Two million Facebook ‘likes’ – that’s how popular The XX are. Two million people the world over have been affected enough by their music to seek out a particular web page and give them their seal of approval with a single click. Until Tuesday, I was not one of those people. But only until Tuesday.
I enter Brisbane’s Convention Centre and make the seemingly endless walk from the Melbourne Street entrance to where the action is, and am immediately presented with a dilemma – grab a drink from the bar and hoof it down me in the foyer (no drinks allowed in the auditorium!), or head straight in and catch the support. Thankfully I make the sensible choice and head in to see Jagwar Ma. From the very start, I like them; I’m a sucker for a band with the knack of mashing indie rock and dance beats together with such great results. ‘Come and Save Me’ is a top track, and the three-piece are full of energy throughout their set, even if the majority of this audience aren’t. The other track I recognise – ‘The Throw’ – is just as good, if not better, and I note more than a hint of The Happy Mondays and the production of Martin Hannett in the band. Bravo.
Brisbane Convention Centre is normally far from being the best venue to watch a band; the pristine carpets, middle-of-the-road alcohol policy, and office-like sterility don’t exactly lend character to an evening’s gig-going, but in some ways it’s the perfect place for The XX’s live show. The London trio’s music pulls fans of all ages to the gig, and the sparse stage lightning is perfectly suited for their dark and brooding tunes.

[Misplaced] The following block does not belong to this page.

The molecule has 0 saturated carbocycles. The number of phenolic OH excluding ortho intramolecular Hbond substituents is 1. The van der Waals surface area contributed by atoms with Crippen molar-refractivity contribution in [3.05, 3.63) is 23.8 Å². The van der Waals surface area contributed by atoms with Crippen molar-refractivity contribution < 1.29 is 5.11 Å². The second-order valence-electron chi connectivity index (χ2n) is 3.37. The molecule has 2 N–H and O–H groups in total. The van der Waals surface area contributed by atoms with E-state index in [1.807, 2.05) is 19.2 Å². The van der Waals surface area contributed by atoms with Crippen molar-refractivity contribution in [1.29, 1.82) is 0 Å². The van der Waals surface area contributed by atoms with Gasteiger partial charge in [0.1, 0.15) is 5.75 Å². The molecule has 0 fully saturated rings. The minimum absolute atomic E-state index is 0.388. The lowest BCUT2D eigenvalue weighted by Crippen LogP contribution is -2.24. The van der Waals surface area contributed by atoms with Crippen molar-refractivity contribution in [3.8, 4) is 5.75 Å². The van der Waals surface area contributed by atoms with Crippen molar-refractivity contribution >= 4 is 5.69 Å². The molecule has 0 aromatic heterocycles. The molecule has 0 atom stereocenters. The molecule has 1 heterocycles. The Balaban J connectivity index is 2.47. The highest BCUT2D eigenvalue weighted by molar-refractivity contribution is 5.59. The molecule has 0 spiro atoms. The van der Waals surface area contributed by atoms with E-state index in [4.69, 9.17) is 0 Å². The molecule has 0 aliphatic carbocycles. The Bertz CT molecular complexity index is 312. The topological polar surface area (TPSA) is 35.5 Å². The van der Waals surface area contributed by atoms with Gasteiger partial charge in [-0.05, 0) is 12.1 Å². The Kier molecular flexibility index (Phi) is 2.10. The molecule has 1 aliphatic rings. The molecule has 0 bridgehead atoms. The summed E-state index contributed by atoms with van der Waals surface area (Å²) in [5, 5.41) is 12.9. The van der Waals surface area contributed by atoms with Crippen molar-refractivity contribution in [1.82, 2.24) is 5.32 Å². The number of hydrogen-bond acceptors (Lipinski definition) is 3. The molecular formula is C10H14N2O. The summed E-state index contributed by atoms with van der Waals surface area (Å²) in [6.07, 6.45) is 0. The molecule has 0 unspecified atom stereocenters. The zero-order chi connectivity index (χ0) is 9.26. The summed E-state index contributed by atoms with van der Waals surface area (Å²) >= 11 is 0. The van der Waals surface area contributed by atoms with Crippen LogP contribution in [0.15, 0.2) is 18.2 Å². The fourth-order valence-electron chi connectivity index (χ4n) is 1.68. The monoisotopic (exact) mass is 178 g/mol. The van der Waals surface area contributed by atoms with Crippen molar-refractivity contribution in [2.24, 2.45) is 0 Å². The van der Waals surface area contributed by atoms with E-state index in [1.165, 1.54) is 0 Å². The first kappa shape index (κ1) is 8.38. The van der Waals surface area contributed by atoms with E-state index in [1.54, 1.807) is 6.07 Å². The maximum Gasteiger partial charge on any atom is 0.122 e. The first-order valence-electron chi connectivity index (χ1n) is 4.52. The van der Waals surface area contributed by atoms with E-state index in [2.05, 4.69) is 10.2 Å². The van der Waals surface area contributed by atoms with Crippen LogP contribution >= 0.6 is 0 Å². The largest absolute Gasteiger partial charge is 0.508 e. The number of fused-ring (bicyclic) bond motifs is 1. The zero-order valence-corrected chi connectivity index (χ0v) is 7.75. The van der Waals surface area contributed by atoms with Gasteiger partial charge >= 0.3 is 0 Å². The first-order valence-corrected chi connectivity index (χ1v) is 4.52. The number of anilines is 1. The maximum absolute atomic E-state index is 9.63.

After a short wait the lights are dimmed and Oliver Sim, Romy Madley Croft, and Jamie Smith walk onto the stage, and ‘Try’ begins (anyone else think the beginning sounds like a car alarm?) Huge cheers reverberate around the Convention Centre and the track has all the ominous feel that’s on the record. Songs from their debut album and latest offering Coexist are blended seamlessly, including ‘Crystalised’, ‘Chained’, and ‘Reunion’ in quick succession before Oliver addresses the audience with “How’s it going Brisbane? This is the last day of the entire tour, so I not only want to thank you all, but I want to thank you as a country too.” Cue fervent, patriotic cheers.
‘Sunset’ is next, and it’s at this point I realise what a tight guitar player Romy is; she doesn’t miss a note all night and her riffs really stand out amongst the atmospheric haze emanating from the stage. ‘Missing’ follows, then ‘Reconsider’; a B-side off Coexist, then earlier track ‘VCR’.
A couple of songs later, and before the climax of a giant ‘X’ appearing on the stage amid a mess of white light and smoke, Oliver address the audience again. “Thank you so much Brisbane,” he says. “This has been our longest tour in Australia. We still don’t know what a bogan is, and we haven’t spent more than an hour on a beach, but we’ll be very sad to leave.”
I leave the Convention Centre and walk across the bridge towards the city with senses somehow more in tune with my surroundings. It’s a strange kind of bliss seeing The XX.